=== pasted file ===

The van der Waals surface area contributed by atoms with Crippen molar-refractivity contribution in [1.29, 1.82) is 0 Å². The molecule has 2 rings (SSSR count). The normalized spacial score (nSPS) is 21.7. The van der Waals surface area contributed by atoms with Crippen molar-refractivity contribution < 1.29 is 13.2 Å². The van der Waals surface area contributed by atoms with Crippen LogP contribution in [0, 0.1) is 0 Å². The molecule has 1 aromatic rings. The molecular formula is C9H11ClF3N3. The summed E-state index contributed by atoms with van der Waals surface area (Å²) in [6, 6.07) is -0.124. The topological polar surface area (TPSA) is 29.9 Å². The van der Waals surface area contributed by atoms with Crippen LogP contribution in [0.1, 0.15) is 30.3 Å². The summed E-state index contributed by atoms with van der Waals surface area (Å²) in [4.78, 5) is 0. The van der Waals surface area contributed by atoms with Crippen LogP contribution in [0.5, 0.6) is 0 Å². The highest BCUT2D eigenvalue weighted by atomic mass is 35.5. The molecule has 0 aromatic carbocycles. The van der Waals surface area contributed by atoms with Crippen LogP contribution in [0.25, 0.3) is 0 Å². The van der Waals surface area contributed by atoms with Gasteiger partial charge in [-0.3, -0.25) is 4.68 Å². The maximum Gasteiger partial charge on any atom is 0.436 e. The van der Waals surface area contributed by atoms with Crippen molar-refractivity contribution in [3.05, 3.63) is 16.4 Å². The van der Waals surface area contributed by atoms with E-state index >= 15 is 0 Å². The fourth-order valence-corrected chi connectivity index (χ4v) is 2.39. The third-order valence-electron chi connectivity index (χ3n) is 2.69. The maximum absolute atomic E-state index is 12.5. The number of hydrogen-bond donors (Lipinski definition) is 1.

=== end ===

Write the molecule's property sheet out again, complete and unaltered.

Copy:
The van der Waals surface area contributed by atoms with Crippen molar-refractivity contribution in [1.29, 1.82) is 0 Å². The molecule has 2 rings (SSSR count). The normalized spacial score (nSPS) is 21.7. The van der Waals surface area contributed by atoms with Crippen molar-refractivity contribution < 1.29 is 13.2 Å². The van der Waals surface area contributed by atoms with Crippen LogP contribution in [0, 0.1) is 0 Å². The molecule has 1 aromatic rings. The molecular formula is C9H11ClF3N3. The summed E-state index contributed by atoms with van der Waals surface area (Å²) in [6, 6.07) is -0.124. The topological polar surface area (TPSA) is 29.9 Å². The van der Waals surface area contributed by atoms with Crippen LogP contribution in [0.1, 0.15) is 30.3 Å². The summed E-state index contributed by atoms with van der Waals surface area (Å²) in [4.78, 5) is 0. The van der Waals surface area contributed by atoms with Crippen LogP contribution in [0.5, 0.6) is 0 Å². The highest BCUT2D eigenvalue weighted by atomic mass is 35.5. The molecule has 0 aromatic carbocycles. The van der Waals surface area contributed by atoms with Crippen LogP contribution in [0.25, 0.3) is 0 Å². The van der Waals surface area contributed by atoms with Gasteiger partial charge in [-0.3, -0.25) is 4.68 Å². The maximum Gasteiger partial charge on any atom is 0.436 e. The van der Waals surface area contributed by atoms with Crippen molar-refractivity contribution in [3.05, 3.63) is 16.4 Å². The van der Waals surface area contributed by atoms with E-state index >= 15 is 0 Å². The fourth-order valence-corrected chi connectivity index (χ4v) is 2.39. The third-order valence-electron chi connectivity index (χ3n) is 2.69. The maximum absolute atomic E-state index is 12.5. The number of hydrogen-bond donors (Lipinski definition) is 1.